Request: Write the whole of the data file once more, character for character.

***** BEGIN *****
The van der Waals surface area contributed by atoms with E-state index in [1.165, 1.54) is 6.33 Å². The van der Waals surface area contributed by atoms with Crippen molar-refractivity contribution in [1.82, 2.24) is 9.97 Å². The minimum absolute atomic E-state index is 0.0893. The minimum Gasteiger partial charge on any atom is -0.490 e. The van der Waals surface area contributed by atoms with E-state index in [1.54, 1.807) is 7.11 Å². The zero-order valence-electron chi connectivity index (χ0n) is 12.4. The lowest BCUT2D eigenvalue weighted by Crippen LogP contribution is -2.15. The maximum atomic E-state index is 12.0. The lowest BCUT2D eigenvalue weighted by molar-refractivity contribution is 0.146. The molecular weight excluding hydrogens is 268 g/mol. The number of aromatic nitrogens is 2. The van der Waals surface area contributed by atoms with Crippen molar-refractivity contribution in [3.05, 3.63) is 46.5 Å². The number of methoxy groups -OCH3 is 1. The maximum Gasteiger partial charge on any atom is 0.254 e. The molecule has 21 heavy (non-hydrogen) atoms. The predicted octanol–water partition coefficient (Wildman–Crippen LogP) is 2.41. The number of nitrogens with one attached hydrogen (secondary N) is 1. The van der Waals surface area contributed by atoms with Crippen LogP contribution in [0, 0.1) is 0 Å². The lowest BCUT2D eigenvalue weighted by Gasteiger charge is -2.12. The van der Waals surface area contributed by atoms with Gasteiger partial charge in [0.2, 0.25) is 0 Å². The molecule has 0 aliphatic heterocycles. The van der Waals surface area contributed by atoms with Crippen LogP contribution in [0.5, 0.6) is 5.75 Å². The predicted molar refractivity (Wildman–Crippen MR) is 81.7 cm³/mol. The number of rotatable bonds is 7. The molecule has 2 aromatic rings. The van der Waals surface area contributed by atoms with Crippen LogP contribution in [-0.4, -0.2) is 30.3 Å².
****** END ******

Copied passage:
The van der Waals surface area contributed by atoms with E-state index in [1.165, 1.54) is 6.33 Å². The van der Waals surface area contributed by atoms with Crippen molar-refractivity contribution in [1.82, 2.24) is 9.97 Å². The minimum absolute atomic E-state index is 0.0893. The minimum Gasteiger partial charge on any atom is -0.490 e. The van der Waals surface area contributed by atoms with E-state index in [1.54, 1.807) is 7.11 Å². The zero-order valence-electron chi connectivity index (χ0n) is 12.4. The lowest BCUT2D eigenvalue weighted by Crippen LogP contribution is -2.15. The maximum atomic E-state index is 12.0. The lowest BCUT2D eigenvalue weighted by molar-refractivity contribution is 0.146. The molecular weight excluding hydrogens is 268 g/mol. The number of aromatic nitrogens is 2. The van der Waals surface area contributed by atoms with Crippen molar-refractivity contribution in [3.05, 3.63) is 46.5 Å². The number of methoxy groups -OCH3 is 1. The maximum Gasteiger partial charge on any atom is 0.254 e. The molecule has 21 heavy (non-hydrogen) atoms. The predicted octanol–water partition coefficient (Wildman–Crippen LogP) is 2.41. The number of nitrogens with one attached hydrogen (secondary N) is 1. The van der Waals surface area contributed by atoms with Crippen LogP contribution in [0, 0.1) is 0 Å². The lowest BCUT2D eigenvalue weighted by Gasteiger charge is -2.12. The van der Waals surface area contributed by atoms with Gasteiger partial charge in [0.2, 0.25) is 0 Å². The molecule has 0 aliphatic heterocycles. The van der Waals surface area contributed by atoms with Crippen LogP contribution in [0.5, 0.6) is 5.75 Å². The predicted molar refractivity (Wildman–Crippen MR) is 81.7 cm³/mol. The number of rotatable bonds is 7. The molecule has 2 aromatic rings. The van der Waals surface area contributed by atoms with Crippen LogP contribution in [-0.4, -0.2) is 30.3 Å².